For me, the important thing a stable narrative structure reinforces is that a novel is an aesthetic product where the writer is fully empowered to decide what the story is and how it gets told. There is no objective beginning to a piece of fiction, there is an opening beat. And, of course, there’s no end, simply a closing beat. The distinction is that it doesn’t so much matter what happens, but what you leave the reader with. For all my novels, I’ve known and written toward the final beat of the story because it’s the most important one.


Did you find yourself having a "favourite" amongst your characters? If so, who was it and why?


Pillow! The protagonist of this book is the same as my first novel, Pillow. So, I’ve been with this character a long time now, and I’ve thought a lot about him, and he’s my favourite by a long shot. 

I’m not actually sure I’m all that sure how good a writer I am, in the scheme of things. But I feel pretty strongly I made a genuinely good character in Pillow

Pet, Pet, Slap by Andrew Battershill

Pet, Pet, Slap by Andrew Battershill


Did you include an epigraph in your book? If so, how did you choose it and how does it relate to the narrative?


The epigraph of my book is from the late, great boxer Pernell Whitaker. Prior to one of his fights, he said: “I’m not worried. I know what I have to do. I’m going to go out here and dazzle myself. I’m going to surprise myself with how good I’m going to look.”

And that energy is exactly what I wanted for this book. I think this is a book about one strange man’s journey to stop taking things for granted and appreciate a little bit of time in his body and brain, while he’s still got them. It’s also about Sherlock Holmes and giraffes. But the sentimental thing I just said about appreciating the process of living is still the main point emotionally, or whatever


What if, anything, did you learn from writing this novel?


Put simply, I learned to enjoy writing again. I was dealing with a really very strong dose of burnout and disillusionment and had essentially quit writing for money or as my primary occupation prior to beginning this book. And that’s probably what let me feel the freedom to write it.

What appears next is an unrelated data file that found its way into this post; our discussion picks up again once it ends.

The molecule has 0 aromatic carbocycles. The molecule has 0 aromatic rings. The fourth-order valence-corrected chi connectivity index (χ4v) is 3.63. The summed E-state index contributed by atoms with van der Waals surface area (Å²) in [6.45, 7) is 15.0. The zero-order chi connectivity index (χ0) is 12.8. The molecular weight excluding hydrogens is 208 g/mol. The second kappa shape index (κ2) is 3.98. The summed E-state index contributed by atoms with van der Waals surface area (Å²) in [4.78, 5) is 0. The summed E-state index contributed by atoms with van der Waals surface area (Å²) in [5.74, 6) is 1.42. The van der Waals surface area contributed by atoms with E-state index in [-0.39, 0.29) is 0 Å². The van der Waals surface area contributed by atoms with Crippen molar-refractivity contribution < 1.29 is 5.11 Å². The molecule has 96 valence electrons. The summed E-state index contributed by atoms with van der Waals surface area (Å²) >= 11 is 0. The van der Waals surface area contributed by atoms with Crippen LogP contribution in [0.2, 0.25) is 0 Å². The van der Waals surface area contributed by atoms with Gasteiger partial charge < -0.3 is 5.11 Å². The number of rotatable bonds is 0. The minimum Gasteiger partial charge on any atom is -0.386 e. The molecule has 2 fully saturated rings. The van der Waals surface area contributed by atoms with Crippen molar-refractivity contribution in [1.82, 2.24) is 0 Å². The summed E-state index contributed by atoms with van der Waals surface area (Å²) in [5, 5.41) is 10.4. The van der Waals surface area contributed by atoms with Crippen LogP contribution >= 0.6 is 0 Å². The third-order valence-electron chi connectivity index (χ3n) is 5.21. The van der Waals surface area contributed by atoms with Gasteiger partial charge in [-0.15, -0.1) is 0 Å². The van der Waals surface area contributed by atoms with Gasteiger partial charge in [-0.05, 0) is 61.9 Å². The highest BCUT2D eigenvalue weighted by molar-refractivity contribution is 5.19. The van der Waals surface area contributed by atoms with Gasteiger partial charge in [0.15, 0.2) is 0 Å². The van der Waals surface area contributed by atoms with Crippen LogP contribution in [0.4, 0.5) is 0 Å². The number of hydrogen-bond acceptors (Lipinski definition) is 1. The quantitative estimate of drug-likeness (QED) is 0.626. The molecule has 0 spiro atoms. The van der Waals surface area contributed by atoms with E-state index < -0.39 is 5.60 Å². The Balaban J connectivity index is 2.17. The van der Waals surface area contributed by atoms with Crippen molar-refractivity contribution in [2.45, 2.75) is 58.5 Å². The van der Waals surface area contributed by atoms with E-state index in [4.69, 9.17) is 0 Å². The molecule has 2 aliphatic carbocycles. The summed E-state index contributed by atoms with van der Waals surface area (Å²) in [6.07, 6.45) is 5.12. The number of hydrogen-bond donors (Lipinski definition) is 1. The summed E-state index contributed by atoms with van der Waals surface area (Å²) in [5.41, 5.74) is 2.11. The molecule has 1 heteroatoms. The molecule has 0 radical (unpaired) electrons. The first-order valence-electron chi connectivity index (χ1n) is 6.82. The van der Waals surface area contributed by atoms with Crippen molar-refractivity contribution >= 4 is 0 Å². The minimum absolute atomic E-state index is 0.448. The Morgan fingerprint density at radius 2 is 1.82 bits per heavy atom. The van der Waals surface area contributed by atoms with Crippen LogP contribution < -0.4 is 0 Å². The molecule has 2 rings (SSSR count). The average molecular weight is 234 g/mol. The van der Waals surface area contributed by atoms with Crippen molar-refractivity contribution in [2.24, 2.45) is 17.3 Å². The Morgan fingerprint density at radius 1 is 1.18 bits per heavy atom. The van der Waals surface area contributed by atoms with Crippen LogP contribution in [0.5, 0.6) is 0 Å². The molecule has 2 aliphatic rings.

Ultimately, I think I just hit a point where art wasn’t a release or an outlet, it was the inlet to bad feelings and self-judgement and angst. I didn’t feel artistically free, just pressure with no payoff. I felt my artistic failures and setbacks deeply, and I felt nothing at all when things went well. 

With a few wobbles along the way, it was the total opposite with this book. I started writing it with no expectations at all. I did it for fun. And it was fun. I loved writing this book. And love is learning. 


Andrew Battershill is the husband of the writer Suzannah Showler and the father of Djuna. He is the author of two previous novels. His work has been longlisted for the Giller Prize, shortlisted for the Kobo Emerging Writer Prize, and he was the winner of the 2019 ReLit Award in the Novel category. He works as public librarian on the unceded homelands of the xʷməθkʷəy̓əm (Musqueam), Sḵwx̱wú7mesh (Squamish), and səlilwətaɬ (Tsleil-Waututh) Nations.

Buy the Book

Pet, Pet, Slap

Rocky meets Elmore Leonard meets Miranda July as Pillow Wilson, a past-his-prime boxer, trains for his last title shot. Shenanigans ensue. 

Boxer ‘Pillow Fist’ Pete Wilson should be preparing for his big comeback fight. But, having recently undergone an ethical awakening, the new vegan is busy trying to find humane new homes for his menagerie of exotic pets (including Jersey Joe the sloth and Rigoberto the shark). His roommate, Sherlock Holmes, who faked his own death by waterfall, is now Pillow’s in-house doping expert.

Pillow just can’t get motivated to train, and he’s further distracted from his push-ups when both his car and Rigoberto mysteriously disappear. Luckily, Sherlock is a master of deduction. What follows is part underdog sports story, part work of neozoological surrealism, and part existential mystery novel.